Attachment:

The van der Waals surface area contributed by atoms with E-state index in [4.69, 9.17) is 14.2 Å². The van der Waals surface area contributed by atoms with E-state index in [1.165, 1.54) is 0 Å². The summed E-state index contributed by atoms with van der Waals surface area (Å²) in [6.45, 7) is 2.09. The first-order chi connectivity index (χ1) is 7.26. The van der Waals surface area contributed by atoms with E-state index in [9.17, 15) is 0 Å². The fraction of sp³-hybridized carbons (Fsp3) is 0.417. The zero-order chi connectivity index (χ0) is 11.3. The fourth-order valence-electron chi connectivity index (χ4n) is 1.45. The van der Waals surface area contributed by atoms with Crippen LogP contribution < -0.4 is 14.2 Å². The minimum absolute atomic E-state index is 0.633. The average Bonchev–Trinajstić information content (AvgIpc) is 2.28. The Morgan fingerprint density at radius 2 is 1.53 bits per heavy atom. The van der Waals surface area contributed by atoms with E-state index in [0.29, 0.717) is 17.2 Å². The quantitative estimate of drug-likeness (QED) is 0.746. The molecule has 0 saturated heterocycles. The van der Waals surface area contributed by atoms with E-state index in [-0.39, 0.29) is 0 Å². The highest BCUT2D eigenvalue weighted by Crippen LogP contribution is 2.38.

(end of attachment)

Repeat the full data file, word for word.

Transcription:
The van der Waals surface area contributed by atoms with E-state index in [4.69, 9.17) is 14.2 Å². The van der Waals surface area contributed by atoms with E-state index in [1.165, 1.54) is 0 Å². The summed E-state index contributed by atoms with van der Waals surface area (Å²) in [6.45, 7) is 2.09. The first-order chi connectivity index (χ1) is 7.26. The van der Waals surface area contributed by atoms with E-state index in [9.17, 15) is 0 Å². The fraction of sp³-hybridized carbons (Fsp3) is 0.417. The zero-order chi connectivity index (χ0) is 11.3. The fourth-order valence-electron chi connectivity index (χ4n) is 1.45. The van der Waals surface area contributed by atoms with Crippen LogP contribution < -0.4 is 14.2 Å². The minimum absolute atomic E-state index is 0.633. The average Bonchev–Trinajstić information content (AvgIpc) is 2.28. The Morgan fingerprint density at radius 2 is 1.53 bits per heavy atom. The van der Waals surface area contributed by atoms with E-state index in [0.29, 0.717) is 17.2 Å². The quantitative estimate of drug-likeness (QED) is 0.746. The molecule has 0 saturated heterocycles. The van der Waals surface area contributed by atoms with E-state index in [-0.39, 0.29) is 0 Å². The highest BCUT2D eigenvalue weighted by Crippen LogP contribution is 2.38.